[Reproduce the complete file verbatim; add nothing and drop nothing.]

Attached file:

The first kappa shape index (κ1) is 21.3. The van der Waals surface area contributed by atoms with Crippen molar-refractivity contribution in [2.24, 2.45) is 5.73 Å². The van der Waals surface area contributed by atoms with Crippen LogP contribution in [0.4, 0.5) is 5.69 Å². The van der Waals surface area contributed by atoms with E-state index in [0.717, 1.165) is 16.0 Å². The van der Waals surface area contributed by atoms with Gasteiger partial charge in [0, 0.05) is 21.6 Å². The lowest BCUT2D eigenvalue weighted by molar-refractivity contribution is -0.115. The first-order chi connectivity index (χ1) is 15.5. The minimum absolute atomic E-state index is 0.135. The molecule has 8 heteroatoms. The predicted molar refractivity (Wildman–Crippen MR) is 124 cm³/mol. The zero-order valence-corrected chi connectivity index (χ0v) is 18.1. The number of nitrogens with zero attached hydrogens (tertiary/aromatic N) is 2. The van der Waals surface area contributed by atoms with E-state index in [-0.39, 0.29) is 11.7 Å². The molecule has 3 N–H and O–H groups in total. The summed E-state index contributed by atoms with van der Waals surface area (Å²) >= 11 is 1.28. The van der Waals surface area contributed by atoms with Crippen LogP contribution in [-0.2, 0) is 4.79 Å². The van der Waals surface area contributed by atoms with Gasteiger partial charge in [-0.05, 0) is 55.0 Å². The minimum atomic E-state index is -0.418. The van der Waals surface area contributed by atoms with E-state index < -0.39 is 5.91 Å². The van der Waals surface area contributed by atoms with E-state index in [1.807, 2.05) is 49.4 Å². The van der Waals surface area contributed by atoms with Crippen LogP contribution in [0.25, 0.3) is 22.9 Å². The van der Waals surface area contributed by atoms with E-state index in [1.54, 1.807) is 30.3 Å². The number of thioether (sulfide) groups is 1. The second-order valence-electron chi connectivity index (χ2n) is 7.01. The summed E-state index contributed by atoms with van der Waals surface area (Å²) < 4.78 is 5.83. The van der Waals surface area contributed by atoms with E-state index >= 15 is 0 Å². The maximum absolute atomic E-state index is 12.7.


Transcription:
The first kappa shape index (κ1) is 21.3. The van der Waals surface area contributed by atoms with Crippen molar-refractivity contribution in [2.24, 2.45) is 5.73 Å². The van der Waals surface area contributed by atoms with Crippen LogP contribution in [0.4, 0.5) is 5.69 Å². The van der Waals surface area contributed by atoms with E-state index in [0.717, 1.165) is 16.0 Å². The van der Waals surface area contributed by atoms with Gasteiger partial charge in [0, 0.05) is 21.6 Å². The lowest BCUT2D eigenvalue weighted by molar-refractivity contribution is -0.115. The first-order chi connectivity index (χ1) is 15.5. The minimum absolute atomic E-state index is 0.135. The molecule has 8 heteroatoms. The predicted molar refractivity (Wildman–Crippen MR) is 124 cm³/mol. The zero-order valence-corrected chi connectivity index (χ0v) is 18.1. The number of nitrogens with zero attached hydrogens (tertiary/aromatic N) is 2. The van der Waals surface area contributed by atoms with E-state index in [-0.39, 0.29) is 11.7 Å². The molecule has 3 N–H and O–H groups in total. The summed E-state index contributed by atoms with van der Waals surface area (Å²) >= 11 is 1.28. The van der Waals surface area contributed by atoms with Crippen LogP contribution in [-0.2, 0) is 4.79 Å². The van der Waals surface area contributed by atoms with Gasteiger partial charge in [-0.05, 0) is 55.0 Å². The minimum atomic E-state index is -0.418. The van der Waals surface area contributed by atoms with E-state index < -0.39 is 5.91 Å². The van der Waals surface area contributed by atoms with E-state index in [1.807, 2.05) is 49.4 Å². The van der Waals surface area contributed by atoms with Crippen LogP contribution in [0.25, 0.3) is 22.9 Å². The van der Waals surface area contributed by atoms with E-state index in [1.54, 1.807) is 30.3 Å². The number of thioether (sulfide) groups is 1. The second-order valence-electron chi connectivity index (χ2n) is 7.01. The summed E-state index contributed by atoms with van der Waals surface area (Å²) < 4.78 is 5.83. The van der Waals surface area contributed by atoms with E-state index >= 15 is 0 Å². The maximum absolute atomic E-state index is 12.7.